Poster exhibition on techniques of Rainwater Harvesting at Nairobi

Manual release function at Nairobi
Poster exhibition on techniques of Rainwater Harvesting at Nairobi

On the occasion of launch of Rainwater Harvesting Manual for Nairobi and model project site inauguration at National museums of Kenya, CSE put its poster exhibition on water. The exhibition was a collage of nice posters depicting traditional rainwater harvesting practices, principle and concept of RWH. The exhibition also covered the CSE's model RWH projects and results of monitoring. Maiambo Malesu, Regiaonal Coordinator RELMA appreciated CSE's poster exhibition and said" it is a very rich and colourful exhibition which not only attracts visitors but also clearly teaches RWH. A group of Nairobi University students also requested for the copy of all the posters to be used in their environment festival.

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Large turnout at workshop on wastewater management

A two-day workshop on Decentralised Wastewater Treatment Systems (DEWATS) held in New Delhi on November 5 and 6, 2004 drew an enthusiastic response from various quarters.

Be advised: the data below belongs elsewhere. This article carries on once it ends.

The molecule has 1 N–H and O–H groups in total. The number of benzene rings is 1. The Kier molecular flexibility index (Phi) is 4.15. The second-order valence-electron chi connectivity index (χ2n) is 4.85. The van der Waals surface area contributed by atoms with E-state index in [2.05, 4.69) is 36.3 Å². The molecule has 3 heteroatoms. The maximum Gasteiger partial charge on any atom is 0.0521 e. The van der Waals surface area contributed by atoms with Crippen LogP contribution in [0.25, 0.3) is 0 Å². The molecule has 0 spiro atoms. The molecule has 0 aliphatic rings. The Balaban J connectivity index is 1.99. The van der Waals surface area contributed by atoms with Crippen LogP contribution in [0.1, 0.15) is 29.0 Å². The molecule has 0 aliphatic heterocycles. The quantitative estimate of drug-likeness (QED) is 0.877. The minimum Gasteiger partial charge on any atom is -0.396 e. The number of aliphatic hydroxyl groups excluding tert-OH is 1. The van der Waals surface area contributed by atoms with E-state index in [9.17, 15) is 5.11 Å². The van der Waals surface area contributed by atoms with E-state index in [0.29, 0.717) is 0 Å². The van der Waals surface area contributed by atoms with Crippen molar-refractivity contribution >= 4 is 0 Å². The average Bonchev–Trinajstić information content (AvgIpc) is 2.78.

A large number of architects, engineers, representatives of local NGOs, officials from government agencies like INTCAH, CGWB, DJB, HUDCO, DDA and institutions like SPA, IIT Delhi as well as industries were among the participants.

The event, which was held at Indian Habitat Centre, New Delhi, was jointly organised by the Centre for Science and Environment (CSE) and Pondicherry-based NGO, Auroville Centre for Scientific Research (CSR). The workshop was sponsored by European Union, Borda - Dewats Indian projects.

In his keynote address, Sunita Narain, director, CSE, highlighted the need for decentralised wastewater management instead of centralised treatment systems. She highlighted how Delhi, in spite of having maximum number of treatment plants, could not clean up the Yamuna. The CSE director also released a film on DEWATS produced by CSR. The film explains how the DEWATS system works with the help of animations and case studies.

After the inauguration function, Pedro Kraemer, coordinator, FEDINA - BORDA spoke about their campaigns to spread the concept of decentralised wastewater management systems. Kraemer said that out of 2,902 big and small cities in India, 93 per cent of do not have sewage treatment plants. And the plants in the few cities that have them are not up to the mark.

In the technical session, Tency Beatens from CSR shared his experience on wastewater management in Auroville. He said that a lot of effort had gone in making the plants effective so that they can fit in the urban scenario.

A technical presentation on Total Water Management then followed. Lata Raman from Inspiration, a Kerala-based NGO, conducted the session. Raman explained how they had incorporated rainwater harvesting and wastewater management using DEWATS through case studies from Kerala and Maharashtra.

Thereafter, Durga Venkateswami and Kiran Vaghela from Hunna Shaala, a Gujarat-based NGO, gave a joint presentation. They explained how DEWATS can be used for treating wastewater at community level through proper planning.